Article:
Three Stories & Candy – WATWB JusJoJan

My blog scheduling got confused this week. I wanted to be sure I had a post today, to mark the end of Just Jot January. January is such a hard month to navigate, and this daily prompt by Linda G. Hill is a bright spot. Whether I was participating or reading other’s as they played along or just reading Linda’s remarkable little stories, JusJoJan was helpful.

I also wanted to be sure to participate in the We Are The World Blogfest because that monthly blogfest has the goal of sharing good news, and I have found three bits of good news. But, I didn’t want to post six days in a row. So, as the title suggests, I’m going to go with the three stories for WATWB and share some photos featuring ‘Candy’ for Linda’s final JusJoJan prompt. And, just because the word ‘candy’ always makes me think of Natalie Merchant, I tossed that video in at the end.

The three stories were featured in a ThomasNet article for something they call “Amplify Friday” – which is a cool theme. Their post starts with what could have also been my One Liner Wednesday, but two prompts in one is enough. I think this is a message worth sharing,

Philosopher William James said: “Act as if what you do makes a difference. It does.”

I’m going to hint at the stories in reverse order because the first one is my favorite.

The third story is about Michael Jordan helping to fight hunger:

“Former Chicago Bulls player Michael Jordan is donating $2 million from the proceeds of his recent Netflix documentary, The Last Dance, in an effort to battle food-access inequalities along racial lines.”

The second story is about a company that donated baby monitors to a hospital that needed some. But it the third story is the one that warms my heart.

“New York City’s disenfranchised are getting fresh opportunities to rebuild their lives in the construction industry, thanks to the Andromeda Community Initiative. The nonprofit educational organization, founded by entrepreneur John Kalafafatis, provides tuition-free classes in construction skills as well as certifications.”

Now, this isn’t just teaching people construction skills. This program is salvaging lives and salvaging buildings.

Currently, the construction school is set to have about 150 graduates. Among these are individuals who had been homeless or in jail. Perhaps fittingly, just as these students are renovating their careers, the program focuses on building restoration.

Right now, all costs are assumed by Kalafatis, an owner of several New York companies. When he emigrated from Greece to the U.S., he struggled financially. However, in 1989 he founded Skyline Restoration and began to make a name for himself through other projects. Now, he wants to give back to help others build their dreams.”

Again, you can read more about all three stories, here.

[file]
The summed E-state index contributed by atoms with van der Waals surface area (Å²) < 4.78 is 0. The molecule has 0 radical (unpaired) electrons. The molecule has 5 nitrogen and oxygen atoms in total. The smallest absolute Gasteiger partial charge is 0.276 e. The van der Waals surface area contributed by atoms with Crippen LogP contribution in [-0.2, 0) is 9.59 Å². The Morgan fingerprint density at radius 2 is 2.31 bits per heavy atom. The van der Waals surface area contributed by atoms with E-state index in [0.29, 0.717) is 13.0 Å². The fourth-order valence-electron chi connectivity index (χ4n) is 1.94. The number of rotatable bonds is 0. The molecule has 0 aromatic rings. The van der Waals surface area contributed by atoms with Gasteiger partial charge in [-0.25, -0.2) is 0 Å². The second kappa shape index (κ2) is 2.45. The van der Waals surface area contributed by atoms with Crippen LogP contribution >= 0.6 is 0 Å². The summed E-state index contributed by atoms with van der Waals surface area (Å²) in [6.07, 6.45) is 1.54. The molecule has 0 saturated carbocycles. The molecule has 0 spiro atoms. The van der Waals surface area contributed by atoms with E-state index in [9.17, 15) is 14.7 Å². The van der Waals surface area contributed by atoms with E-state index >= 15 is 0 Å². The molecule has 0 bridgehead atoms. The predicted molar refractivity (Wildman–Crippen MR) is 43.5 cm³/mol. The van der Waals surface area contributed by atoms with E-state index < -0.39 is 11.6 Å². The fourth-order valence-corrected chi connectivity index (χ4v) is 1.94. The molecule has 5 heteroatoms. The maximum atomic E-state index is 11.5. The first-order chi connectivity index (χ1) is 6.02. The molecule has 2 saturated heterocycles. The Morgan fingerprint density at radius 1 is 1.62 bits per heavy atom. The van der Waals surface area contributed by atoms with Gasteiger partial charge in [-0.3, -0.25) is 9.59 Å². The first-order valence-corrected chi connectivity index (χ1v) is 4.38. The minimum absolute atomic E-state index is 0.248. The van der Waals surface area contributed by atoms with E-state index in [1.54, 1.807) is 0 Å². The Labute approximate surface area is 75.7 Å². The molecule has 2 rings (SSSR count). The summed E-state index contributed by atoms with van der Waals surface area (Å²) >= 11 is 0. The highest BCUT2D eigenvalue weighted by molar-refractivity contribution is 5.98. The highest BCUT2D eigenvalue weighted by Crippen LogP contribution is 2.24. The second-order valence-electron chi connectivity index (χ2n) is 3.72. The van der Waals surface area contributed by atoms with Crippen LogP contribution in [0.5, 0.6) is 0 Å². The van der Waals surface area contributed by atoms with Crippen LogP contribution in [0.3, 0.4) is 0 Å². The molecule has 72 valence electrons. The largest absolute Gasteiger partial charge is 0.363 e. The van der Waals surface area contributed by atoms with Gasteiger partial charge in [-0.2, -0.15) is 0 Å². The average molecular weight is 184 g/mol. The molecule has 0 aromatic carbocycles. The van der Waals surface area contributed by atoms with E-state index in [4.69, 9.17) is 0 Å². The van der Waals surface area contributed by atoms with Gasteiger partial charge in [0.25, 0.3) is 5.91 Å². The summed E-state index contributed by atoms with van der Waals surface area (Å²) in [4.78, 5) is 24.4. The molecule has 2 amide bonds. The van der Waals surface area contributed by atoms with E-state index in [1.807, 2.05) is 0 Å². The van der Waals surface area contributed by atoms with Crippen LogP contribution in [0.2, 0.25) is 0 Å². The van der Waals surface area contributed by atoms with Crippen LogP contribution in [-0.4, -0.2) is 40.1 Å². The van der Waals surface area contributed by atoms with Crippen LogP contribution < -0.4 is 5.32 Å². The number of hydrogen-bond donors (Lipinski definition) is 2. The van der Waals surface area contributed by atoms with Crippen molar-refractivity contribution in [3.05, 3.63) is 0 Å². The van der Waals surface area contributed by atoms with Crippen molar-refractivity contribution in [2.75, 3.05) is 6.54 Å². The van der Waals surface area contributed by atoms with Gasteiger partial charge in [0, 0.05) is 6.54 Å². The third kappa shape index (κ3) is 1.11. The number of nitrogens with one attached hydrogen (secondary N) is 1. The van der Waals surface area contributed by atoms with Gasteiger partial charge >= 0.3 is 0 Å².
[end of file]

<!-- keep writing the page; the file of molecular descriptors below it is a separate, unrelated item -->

The “We are the World” Blogfest is in its third year. This blogfest’s goal is to spread the message of light, hope and love in today’s world. We are challenging all participants to share the positive side of humanity. This month’s co-hosts, Sylvia McGrath, Simon Falk Shilpa Garg, Mary Giese , and Belinda Witzenhausen welcome participants. You might want to join us in during future months. #WATWB is a blog hop on the last Friday of every month. If you want to SIGN UP for WE ARE THE WORLD – Click HERE to be part of the Light. Today’s gallery includes a few scenes from our yard as winter is approaching.

59 comments

  1. This is a fun and interesting post, Dan. I have been reading other posts on the “Candy” prompt and now I have Reece’s peanut butter cups on my brain all day. I appreciate you sharing the three good news stories. These are stories that often do not show up in the headlines. You say it well “salvaging lives and salvaging buildings.” It also reminds me of the fable about ‘teaching someone to fish.’ Thank you for sharing a great post!

    Liked by 2 people

    • I’m glad you enjoyed this Ericka. I’m sorry about the Reece’s image, it’s bothering me as well. Teaching someone to fish is a good analogy, these people are learning skills that will be in demand for many years to come.

      Liked by 1 person

  2. He-Man and Big Baby Boy agree with your assessment on the Peanut Butter Egg being the best Reese’s of them all. As it’s their favorite as well.

    Those stories are great and are heartwarming. I like Erica thought of the saying about teaching people to fish.

    I hope you’re having a great week-end!

    Like

    • I’ll add one more check mark to the list of things I have in common with He-Man – I thing we have good values in common ;-) It’s easy with the Reese’s Eggs – flat out the best! This weekend has been cold but it’s gone well. I was very happy to read about the effort to teach these people these skills. These skills will be useful forever.

      Liked by 1 person

  3. Ok, now I’m in the mood for a Reeses, or any one of those other treats you’ve pictured! Great stories and thanks for showing them. My favorite is dark chocolates. My mom used to make them at Christmas times with creamy fruit or nutty fillings. Oh, baby….😄

    Liked by 1 person